Sunday, January 8, 2012

Advice for those seeking JAG position

Question from a reader: Do you or J have any advice for an active attorney applying to JAG? What is JAG looking for in a candidate these days? What should you stress in your interview? Does the interview even matter?

This is what little I know about the board. The board members are always changing. A board will meet and review each candidate. They then rank the candidates and how ever many slots they need to fill, the top will get the acceptance.

This is my opinion on the hiring process. Let me first explain why I've concluded such. First, I reflect on the JAG's we know and what kind of work, if any, they did before becoming a JAG. The majority we know have come right from law school but a few of the types of work some have done beforehand were public interest work, criminal defense, and litigation. The one accessing your application is going to bring their own bias into the process. For example, you may think your resume is outstanding but look at your resume from the eyes of a Colonel in the Air Force who has served his country for 15+ years. He has chosen less pay, hard work, sacrifice, and commitment to the AF. What is he looking to see? What will impress him?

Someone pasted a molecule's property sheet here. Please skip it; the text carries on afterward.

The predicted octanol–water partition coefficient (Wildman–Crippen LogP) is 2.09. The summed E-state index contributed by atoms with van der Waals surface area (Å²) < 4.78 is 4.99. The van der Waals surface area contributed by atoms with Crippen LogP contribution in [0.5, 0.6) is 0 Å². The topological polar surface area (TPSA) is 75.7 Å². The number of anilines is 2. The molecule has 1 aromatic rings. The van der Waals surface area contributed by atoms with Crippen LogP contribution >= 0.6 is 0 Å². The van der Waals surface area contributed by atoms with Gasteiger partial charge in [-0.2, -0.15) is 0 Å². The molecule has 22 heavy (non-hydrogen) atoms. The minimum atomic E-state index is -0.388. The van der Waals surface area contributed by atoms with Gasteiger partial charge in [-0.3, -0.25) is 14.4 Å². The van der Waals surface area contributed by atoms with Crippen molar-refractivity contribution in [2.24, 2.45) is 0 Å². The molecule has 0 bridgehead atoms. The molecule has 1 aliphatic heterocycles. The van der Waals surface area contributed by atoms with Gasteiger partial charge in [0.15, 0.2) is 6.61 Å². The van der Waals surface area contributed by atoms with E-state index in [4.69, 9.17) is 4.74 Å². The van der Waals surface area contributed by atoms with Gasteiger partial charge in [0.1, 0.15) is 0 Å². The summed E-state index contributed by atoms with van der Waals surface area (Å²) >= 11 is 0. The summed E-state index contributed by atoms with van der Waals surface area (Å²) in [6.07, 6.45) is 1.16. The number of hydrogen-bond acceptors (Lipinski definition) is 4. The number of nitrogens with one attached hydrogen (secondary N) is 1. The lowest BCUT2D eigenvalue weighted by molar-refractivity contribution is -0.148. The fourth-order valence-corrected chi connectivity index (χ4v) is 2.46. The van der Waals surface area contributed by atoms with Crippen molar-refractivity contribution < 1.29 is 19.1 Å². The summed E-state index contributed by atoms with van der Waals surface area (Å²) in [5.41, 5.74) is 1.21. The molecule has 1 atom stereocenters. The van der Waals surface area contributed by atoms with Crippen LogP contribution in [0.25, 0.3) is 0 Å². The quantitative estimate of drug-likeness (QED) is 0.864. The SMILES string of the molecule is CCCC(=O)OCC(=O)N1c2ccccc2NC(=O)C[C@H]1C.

I only know thoroughly what one JAG's resume reflected...J's. His resume from the beginning of his first summer internship in law school never reflected that he wanted to work for a big law firm, or head that route, (even though at the time that is what he wanted) The type of work he did was more along the lines of public interest groups and government related. That showed the Air Force that here's a guy more likely committed to staying in the JAG Corps long term and not just temporarily. Now, that doesn't mean if you do work for private law firms the AF doesn't like that, I am NOT saying that at all. I am only saying what J's impression was after he got accepted into the JAG Corps.

Also in my opinion, if you have anyone i.e. father, brother, sister, grandfather who served in the military, bring that up in your interview! Military honors its own. With that said, YES, I do think the interview matters. If you get a bad write up, then the board is going to listen to the opinion of their own with great regard. J's interviewer gave him positive feedback at the end of the interview and told him point blank that he thought he would be very competitive.

Remember the Air Force has always been very competitive when it comes to being accepted in the JAG Corps. It has become even more competitive lately. We all know this. Good luck and I hope this post helps even just a little because I realize I'm not saying much you all don't already know.

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